Hopefully by now you realize the importance of having a goal, especially when it comes to your fitness. Having goals gives you focus, dedication, and a sense of purpose. After all dieting and exercise isn’t always fun, so it can be helpful when you’re struggling to remember the reason “why” you’re doing all of this in the first place. However there’s a new trend in fitness that has been adding to the already overwhelming heap of misinformation in the industry: Group Fitness classes. In a group a generic workout is done by the same 10-30 people, regardless of their age, weight, health history and…you guessed it, their goals. This type of training promulgates the idea that you are either “fit” or “not fit.” In truth, fitness is highly contextual. Now it’s not uncommon for new clients to list their goals with ambiguity such as “get in shape” or “improve athleticism.” But the athletic needs of a football lineman are much different than that of a freestyle snowboarder. (if you’d rather watch/listen click here)
The Newbie Phase
If you go from being a couch potato to doing some exercise (any kind of exercise really), you will improve almost all of your physical attributes: endurance, strength, heart rate recovery, flexibility, etc… That’s because you went from having no physical stimulus, to having some physical stimulus. All human movement taxes nearly all human systems. But while your legs may get stronger from walking, after you’ve spent years being sedentary, we can all agree that eventually (probably sooner than later), walking won’t be challenging enough to continue to build strength in your legs. At some point you may have to start doing squats, and eventually adding weight to those squats. You get the idea. This is why picking a primary goal is so important. Beyond the very beginning stages, you must shift gears to focus specifically on a clearly defined outcome.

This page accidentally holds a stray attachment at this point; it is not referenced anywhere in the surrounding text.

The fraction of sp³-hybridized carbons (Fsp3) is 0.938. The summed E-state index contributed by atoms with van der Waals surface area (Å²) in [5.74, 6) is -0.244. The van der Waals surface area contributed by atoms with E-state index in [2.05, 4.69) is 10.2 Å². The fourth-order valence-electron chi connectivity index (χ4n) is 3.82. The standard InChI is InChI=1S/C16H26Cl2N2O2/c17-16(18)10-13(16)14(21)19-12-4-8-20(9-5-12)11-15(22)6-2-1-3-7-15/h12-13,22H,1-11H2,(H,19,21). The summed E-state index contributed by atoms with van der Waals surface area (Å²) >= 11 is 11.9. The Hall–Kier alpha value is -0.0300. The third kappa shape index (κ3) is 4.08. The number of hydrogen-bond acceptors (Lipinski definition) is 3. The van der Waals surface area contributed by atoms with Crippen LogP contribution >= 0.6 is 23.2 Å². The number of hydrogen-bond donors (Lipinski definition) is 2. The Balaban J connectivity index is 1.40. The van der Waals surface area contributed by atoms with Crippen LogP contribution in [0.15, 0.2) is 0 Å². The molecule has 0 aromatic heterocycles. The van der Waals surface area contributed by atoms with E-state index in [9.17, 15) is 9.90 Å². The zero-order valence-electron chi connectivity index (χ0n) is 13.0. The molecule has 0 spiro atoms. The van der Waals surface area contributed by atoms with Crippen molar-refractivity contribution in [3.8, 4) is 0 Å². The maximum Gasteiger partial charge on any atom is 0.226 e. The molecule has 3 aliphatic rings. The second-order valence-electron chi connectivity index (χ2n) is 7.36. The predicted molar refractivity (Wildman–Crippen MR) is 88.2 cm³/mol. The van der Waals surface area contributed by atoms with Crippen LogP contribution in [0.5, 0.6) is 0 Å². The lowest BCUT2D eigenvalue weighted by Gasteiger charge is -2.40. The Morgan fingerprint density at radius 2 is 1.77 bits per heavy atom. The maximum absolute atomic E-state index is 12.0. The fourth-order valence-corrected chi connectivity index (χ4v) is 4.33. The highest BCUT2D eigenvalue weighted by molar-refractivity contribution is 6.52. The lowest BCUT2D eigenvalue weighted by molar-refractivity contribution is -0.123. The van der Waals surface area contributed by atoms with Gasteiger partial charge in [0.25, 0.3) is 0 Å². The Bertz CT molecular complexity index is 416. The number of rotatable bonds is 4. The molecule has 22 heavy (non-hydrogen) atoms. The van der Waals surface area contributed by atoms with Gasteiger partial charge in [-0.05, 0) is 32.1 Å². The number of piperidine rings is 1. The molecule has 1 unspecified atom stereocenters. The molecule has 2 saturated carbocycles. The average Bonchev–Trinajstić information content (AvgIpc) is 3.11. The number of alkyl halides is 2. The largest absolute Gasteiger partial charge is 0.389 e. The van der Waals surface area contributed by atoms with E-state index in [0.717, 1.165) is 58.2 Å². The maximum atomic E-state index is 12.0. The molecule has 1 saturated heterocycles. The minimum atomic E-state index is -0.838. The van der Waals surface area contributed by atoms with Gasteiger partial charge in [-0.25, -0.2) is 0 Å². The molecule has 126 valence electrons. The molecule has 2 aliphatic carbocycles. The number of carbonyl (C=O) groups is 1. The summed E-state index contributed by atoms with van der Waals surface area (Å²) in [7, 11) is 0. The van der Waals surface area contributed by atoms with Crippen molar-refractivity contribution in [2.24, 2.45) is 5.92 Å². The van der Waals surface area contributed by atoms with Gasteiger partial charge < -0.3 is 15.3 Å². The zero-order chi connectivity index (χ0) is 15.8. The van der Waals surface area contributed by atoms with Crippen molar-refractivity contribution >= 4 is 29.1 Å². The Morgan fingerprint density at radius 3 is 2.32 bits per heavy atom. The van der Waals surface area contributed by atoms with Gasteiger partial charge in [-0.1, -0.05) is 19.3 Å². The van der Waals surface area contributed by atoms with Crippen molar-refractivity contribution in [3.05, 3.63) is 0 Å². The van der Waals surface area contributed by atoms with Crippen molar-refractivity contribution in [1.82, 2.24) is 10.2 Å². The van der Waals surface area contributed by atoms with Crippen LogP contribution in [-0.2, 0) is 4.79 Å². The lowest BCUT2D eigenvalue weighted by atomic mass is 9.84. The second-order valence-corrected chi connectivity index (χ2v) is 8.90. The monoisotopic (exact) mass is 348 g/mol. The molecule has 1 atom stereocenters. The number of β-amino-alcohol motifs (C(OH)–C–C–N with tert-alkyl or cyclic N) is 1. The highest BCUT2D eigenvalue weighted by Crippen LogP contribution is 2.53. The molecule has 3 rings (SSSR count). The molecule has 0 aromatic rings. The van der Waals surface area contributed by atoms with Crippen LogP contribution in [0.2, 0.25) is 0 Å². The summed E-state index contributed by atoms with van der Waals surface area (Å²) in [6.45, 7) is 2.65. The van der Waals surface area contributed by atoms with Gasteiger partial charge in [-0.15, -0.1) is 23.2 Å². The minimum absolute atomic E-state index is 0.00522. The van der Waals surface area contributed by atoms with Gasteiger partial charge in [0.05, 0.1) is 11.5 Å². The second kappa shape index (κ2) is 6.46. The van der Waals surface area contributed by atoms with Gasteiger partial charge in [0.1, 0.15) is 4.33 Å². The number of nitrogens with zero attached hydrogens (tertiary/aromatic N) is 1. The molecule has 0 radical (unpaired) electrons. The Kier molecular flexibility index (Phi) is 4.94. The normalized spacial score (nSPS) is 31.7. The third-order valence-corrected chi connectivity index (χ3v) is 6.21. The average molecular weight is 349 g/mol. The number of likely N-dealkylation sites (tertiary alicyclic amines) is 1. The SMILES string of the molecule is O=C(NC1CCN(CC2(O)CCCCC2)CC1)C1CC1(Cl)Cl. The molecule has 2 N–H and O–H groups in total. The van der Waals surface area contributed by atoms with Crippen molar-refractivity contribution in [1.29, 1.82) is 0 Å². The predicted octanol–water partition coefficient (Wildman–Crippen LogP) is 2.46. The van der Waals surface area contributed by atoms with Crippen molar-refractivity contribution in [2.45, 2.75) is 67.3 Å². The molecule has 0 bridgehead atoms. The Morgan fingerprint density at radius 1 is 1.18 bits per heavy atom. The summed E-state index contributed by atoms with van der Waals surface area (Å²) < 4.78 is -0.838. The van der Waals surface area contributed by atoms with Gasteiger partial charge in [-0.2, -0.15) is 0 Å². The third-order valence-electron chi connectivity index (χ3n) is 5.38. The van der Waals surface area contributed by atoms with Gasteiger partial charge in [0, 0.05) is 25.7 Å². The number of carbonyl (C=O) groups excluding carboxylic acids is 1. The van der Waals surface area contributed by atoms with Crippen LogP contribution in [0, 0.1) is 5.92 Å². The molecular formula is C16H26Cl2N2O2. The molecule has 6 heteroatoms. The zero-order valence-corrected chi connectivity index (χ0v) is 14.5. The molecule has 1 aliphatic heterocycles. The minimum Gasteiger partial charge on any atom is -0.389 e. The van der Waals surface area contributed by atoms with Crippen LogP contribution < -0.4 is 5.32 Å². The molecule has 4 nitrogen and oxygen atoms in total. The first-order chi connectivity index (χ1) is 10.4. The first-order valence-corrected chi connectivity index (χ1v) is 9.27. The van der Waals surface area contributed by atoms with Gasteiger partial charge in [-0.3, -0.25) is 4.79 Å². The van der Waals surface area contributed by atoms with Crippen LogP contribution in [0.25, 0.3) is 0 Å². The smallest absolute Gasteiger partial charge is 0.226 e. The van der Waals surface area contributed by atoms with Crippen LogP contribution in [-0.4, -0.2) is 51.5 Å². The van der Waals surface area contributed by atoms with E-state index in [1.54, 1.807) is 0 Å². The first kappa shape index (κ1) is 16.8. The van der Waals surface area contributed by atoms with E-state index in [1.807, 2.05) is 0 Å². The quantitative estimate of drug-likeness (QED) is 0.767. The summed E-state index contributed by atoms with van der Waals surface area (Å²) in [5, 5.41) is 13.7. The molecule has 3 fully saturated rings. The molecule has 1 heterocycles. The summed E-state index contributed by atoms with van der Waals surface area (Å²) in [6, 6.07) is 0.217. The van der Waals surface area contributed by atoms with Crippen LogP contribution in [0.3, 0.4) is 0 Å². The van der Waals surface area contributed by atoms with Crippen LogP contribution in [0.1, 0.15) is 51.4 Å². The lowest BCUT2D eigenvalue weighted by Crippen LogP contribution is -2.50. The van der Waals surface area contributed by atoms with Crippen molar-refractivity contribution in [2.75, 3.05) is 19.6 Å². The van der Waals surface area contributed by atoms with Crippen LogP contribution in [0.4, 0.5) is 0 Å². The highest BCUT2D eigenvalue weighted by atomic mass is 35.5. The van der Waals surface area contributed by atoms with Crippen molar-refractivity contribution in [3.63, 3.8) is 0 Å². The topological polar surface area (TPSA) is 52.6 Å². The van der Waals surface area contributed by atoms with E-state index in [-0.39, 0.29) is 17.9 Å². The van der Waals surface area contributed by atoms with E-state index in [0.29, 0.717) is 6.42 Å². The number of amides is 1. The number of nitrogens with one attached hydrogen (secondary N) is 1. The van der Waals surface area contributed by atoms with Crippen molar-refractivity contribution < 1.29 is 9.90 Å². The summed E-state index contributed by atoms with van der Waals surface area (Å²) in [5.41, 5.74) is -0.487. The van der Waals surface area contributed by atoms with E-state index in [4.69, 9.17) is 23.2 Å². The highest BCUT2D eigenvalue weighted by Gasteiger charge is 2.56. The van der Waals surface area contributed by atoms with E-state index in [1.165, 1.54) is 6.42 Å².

If your goal is to be a better runner, then the bulk of your training time wouldn’t be well suited going to Yoga classes. If your goal is to be more muscular, then you probably wouldn’t want to go for long runs multiple times a week. In short, you have to pick the right tool for the job. When you go to a group fitness class, you are subject to whatever random workout the instructor has come up with for that day, regardless of whether or not that type of training is synonymous for your goals.
Why Picking a Primary Goal is Important
- When you focus on a primary goal, you will reach that goal sooner. In the modern era society seems to put a high value on “multi-tasking” but in reality we work more efficiently when we focus on one thing at a time.
- It helps you develop a strategy of how to get to that goal. When you have multiple goals your path will be less direct and more likely to lead you astray.
- It keeps you from having to choose between one thing or another. If you have two conflicting goals, training for one goal may detract from training for another goal and vice versa.
Putting it into Practice
- Pick a primary goal
- Come up with a strategy for accomplishing that goal
- Hold every choice up against that goal to see if it moves you closer or further from that goal (very few choices will be neutral)
- Work incessantly until you reach and smash your goal
- Move down your list, find your next important goal and make that your new primary goal
Hopefully this is helpful. If you have any comments, questions or anything else please don’t hesitate to e-mail me! Tony@arkitectfitness.com